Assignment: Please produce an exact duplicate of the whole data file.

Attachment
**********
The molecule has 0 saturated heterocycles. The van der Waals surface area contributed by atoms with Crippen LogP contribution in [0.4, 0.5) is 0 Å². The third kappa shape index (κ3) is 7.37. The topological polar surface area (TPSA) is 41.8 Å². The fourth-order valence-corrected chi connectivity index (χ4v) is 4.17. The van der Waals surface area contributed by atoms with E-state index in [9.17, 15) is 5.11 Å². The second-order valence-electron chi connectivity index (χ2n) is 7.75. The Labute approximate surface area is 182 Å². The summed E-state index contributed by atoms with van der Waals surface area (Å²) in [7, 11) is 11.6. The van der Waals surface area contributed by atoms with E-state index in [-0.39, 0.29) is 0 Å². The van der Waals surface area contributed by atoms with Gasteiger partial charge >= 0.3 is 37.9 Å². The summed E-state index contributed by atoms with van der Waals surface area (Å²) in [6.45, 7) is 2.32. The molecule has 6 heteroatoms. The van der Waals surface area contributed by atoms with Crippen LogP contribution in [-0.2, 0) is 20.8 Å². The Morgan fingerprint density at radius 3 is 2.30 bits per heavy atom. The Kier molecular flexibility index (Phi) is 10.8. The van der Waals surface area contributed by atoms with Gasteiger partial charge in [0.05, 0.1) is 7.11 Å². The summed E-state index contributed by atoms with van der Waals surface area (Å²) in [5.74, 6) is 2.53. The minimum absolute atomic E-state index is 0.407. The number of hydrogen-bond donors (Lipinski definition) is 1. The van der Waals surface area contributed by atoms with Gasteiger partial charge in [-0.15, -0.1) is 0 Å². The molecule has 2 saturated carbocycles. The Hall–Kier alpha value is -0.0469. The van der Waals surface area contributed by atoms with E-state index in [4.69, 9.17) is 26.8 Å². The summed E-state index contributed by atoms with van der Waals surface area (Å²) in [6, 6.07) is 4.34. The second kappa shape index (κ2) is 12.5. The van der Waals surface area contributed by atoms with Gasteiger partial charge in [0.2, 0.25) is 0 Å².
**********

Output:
The molecule has 0 saturated heterocycles. The van der Waals surface area contributed by atoms with Crippen LogP contribution in [0.4, 0.5) is 0 Å². The third kappa shape index (κ3) is 7.37. The topological polar surface area (TPSA) is 41.8 Å². The fourth-order valence-corrected chi connectivity index (χ4v) is 4.17. The van der Waals surface area contributed by atoms with E-state index in [9.17, 15) is 5.11 Å². The second-order valence-electron chi connectivity index (χ2n) is 7.75. The Labute approximate surface area is 182 Å². The summed E-state index contributed by atoms with van der Waals surface area (Å²) in [7, 11) is 11.6. The van der Waals surface area contributed by atoms with E-state index in [-0.39, 0.29) is 0 Å². The van der Waals surface area contributed by atoms with Gasteiger partial charge >= 0.3 is 37.9 Å². The summed E-state index contributed by atoms with van der Waals surface area (Å²) in [6.45, 7) is 2.32. The molecule has 6 heteroatoms. The van der Waals surface area contributed by atoms with Crippen LogP contribution in [-0.2, 0) is 20.8 Å². The Morgan fingerprint density at radius 3 is 2.30 bits per heavy atom. The Kier molecular flexibility index (Phi) is 10.8. The van der Waals surface area contributed by atoms with Gasteiger partial charge in [0.05, 0.1) is 7.11 Å². The summed E-state index contributed by atoms with van der Waals surface area (Å²) in [5.74, 6) is 2.53. The minimum absolute atomic E-state index is 0.407. The number of hydrogen-bond donors (Lipinski definition) is 1. The van der Waals surface area contributed by atoms with Gasteiger partial charge in [-0.15, -0.1) is 0 Å². The molecule has 2 saturated carbocycles. The Hall–Kier alpha value is -0.0469. The van der Waals surface area contributed by atoms with E-state index in [4.69, 9.17) is 26.8 Å². The summed E-state index contributed by atoms with van der Waals surface area (Å²) in [6, 6.07) is 4.34. The second kappa shape index (κ2) is 12.5. The van der Waals surface area contributed by atoms with Gasteiger partial charge in [0.2, 0.25) is 0 Å².